Subway setback splits planning and zoning board
A split recommendation on a variance request for a proposed Subway restaurant building will be brought to the Mitchell City Council next week.
Four of the Mitchell Planning and Zoning Commission’s seven members attended Monday’s meeting at City Hall, which included consideration of a setback variance request from Ken and Mary Jane Giblin for construction of a new building at 802 N. Sanborn Blvd. The Giblins own the Subway restaurant at 501 S. Sanborn and plan to move the current business to the proposed location.
Don Meyers made the motion to recommend approval of the variance and Bernie Schmucker seconded it. Both voted in favor.
Larry Griffith, Doug Molumby and Jay Larson were absent from the meeting.
Members Craig Fergen and Bob Everson voted against the variance.
Everson said the Giblins should find a way to meet the 35-foot setback called for in the city code. The Giblins are asking for a setback of 19 feet, 6 inches from the road.
“That’s city ordinance,” Everson said after the meeting Monday. “It shouldn’t be taken arbitrarily and they need to have a very good reason for needing a variance.”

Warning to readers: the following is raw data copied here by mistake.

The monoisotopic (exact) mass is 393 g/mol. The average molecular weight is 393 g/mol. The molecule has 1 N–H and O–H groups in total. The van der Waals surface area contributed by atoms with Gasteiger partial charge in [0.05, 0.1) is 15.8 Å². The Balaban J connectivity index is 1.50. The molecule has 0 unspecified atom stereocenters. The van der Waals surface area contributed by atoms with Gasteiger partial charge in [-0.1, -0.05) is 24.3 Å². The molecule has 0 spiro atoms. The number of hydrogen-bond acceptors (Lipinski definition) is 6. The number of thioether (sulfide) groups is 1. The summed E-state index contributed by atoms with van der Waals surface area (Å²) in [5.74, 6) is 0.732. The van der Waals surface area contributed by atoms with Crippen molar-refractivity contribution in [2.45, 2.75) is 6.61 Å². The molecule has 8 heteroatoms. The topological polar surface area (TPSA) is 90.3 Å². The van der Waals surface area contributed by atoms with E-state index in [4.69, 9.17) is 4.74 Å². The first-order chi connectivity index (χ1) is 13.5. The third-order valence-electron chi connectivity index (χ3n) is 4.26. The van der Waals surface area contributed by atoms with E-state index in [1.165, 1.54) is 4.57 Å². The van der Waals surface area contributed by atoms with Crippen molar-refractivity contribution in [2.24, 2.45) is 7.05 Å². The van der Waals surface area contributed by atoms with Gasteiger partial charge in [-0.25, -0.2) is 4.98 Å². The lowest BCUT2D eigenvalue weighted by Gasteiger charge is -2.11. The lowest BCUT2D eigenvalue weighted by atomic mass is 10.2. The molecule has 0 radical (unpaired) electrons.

City Planner Neil Putnam explained every zoning district has setback requirements to avoid fire hazard and obstruction issues and also to make buildings line up for aesthetic reasons.
Everson said the Giblins didn’t have a good reason to receive a variance.
Fergen said the Giblins could adjust the project to make it meet the setback requirements.
“It might take a little legwork on their part, but it looked like they could meet those better,” Fergen said after the meeting.
The split recommendation will go to the City Council, said Putnam, and the council — sitting as the board of adjustment — will make its decision on the variance during its meeting Monday night.
The building is planned to be 73 feet by 36 feet, said Mark White, project manager at Mueller Lumber, about double the size of the current building at 501 S. Sanborn.
If the council approves the variance, the project is expected to begin April 1 and be completed Aug. 1. The new building would be located north of the Salvation Army.
White was unwilling to release a cost estimate yet as he’s “still putting numbers together and because the variance isn’t approved yet.”
The front of the building would face west and have dual entrances, one to the north and one to the south.
The plans include a drive-through window to the east. Members of the commission asked whether the building could be moved back farther. White said it's possible but noted some accommodations for delivery trucks also are needed in the site's layout.